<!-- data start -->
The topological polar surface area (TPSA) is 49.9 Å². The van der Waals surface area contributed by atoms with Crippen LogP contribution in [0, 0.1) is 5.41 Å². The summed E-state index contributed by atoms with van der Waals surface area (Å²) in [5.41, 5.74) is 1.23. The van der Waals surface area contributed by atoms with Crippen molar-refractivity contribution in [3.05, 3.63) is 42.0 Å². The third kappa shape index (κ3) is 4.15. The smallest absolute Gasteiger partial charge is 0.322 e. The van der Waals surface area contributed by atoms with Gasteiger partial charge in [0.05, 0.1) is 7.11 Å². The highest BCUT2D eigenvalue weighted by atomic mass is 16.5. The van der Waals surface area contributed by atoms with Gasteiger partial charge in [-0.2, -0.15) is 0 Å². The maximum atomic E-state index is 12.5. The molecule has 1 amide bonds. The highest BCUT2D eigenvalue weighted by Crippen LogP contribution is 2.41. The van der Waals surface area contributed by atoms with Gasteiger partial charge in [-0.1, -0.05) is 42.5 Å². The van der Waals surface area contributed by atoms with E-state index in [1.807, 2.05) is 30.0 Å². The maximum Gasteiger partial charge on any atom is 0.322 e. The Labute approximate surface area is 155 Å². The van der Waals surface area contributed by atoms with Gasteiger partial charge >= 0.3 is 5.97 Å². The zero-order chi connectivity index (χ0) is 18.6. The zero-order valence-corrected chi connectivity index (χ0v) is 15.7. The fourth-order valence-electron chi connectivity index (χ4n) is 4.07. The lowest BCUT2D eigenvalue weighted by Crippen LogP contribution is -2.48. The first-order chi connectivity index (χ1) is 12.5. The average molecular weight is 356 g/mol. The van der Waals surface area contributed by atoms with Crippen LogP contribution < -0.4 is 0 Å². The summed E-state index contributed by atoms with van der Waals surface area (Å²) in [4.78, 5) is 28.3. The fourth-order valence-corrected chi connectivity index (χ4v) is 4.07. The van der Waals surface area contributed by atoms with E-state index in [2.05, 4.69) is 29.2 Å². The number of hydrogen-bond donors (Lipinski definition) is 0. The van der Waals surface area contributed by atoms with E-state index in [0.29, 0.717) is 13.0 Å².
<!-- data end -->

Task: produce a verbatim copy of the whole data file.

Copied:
The topological polar surface area (TPSA) is 49.9 Å². The van der Waals surface area contributed by atoms with Crippen LogP contribution in [0, 0.1) is 5.41 Å². The summed E-state index contributed by atoms with van der Waals surface area (Å²) in [5.41, 5.74) is 1.23. The van der Waals surface area contributed by atoms with Crippen molar-refractivity contribution in [3.05, 3.63) is 42.0 Å². The third kappa shape index (κ3) is 4.15. The smallest absolute Gasteiger partial charge is 0.322 e. The van der Waals surface area contributed by atoms with Gasteiger partial charge in [0.05, 0.1) is 7.11 Å². The highest BCUT2D eigenvalue weighted by atomic mass is 16.5. The van der Waals surface area contributed by atoms with Gasteiger partial charge in [-0.2, -0.15) is 0 Å². The maximum atomic E-state index is 12.5. The molecule has 1 amide bonds. The highest BCUT2D eigenvalue weighted by Crippen LogP contribution is 2.41. The van der Waals surface area contributed by atoms with Gasteiger partial charge in [-0.1, -0.05) is 42.5 Å². The van der Waals surface area contributed by atoms with E-state index in [1.807, 2.05) is 30.0 Å². The maximum Gasteiger partial charge on any atom is 0.322 e. The Labute approximate surface area is 155 Å². The van der Waals surface area contributed by atoms with Gasteiger partial charge >= 0.3 is 5.97 Å². The zero-order chi connectivity index (χ0) is 18.6. The zero-order valence-corrected chi connectivity index (χ0v) is 15.7. The fourth-order valence-electron chi connectivity index (χ4n) is 4.07. The lowest BCUT2D eigenvalue weighted by Crippen LogP contribution is -2.48. The first-order chi connectivity index (χ1) is 12.5. The average molecular weight is 356 g/mol. The van der Waals surface area contributed by atoms with Crippen LogP contribution < -0.4 is 0 Å². The summed E-state index contributed by atoms with van der Waals surface area (Å²) in [4.78, 5) is 28.3. The fourth-order valence-corrected chi connectivity index (χ4v) is 4.07. The van der Waals surface area contributed by atoms with E-state index in [2.05, 4.69) is 29.2 Å². The number of hydrogen-bond donors (Lipinski definition) is 0. The van der Waals surface area contributed by atoms with E-state index in [0.29, 0.717) is 13.0 Å².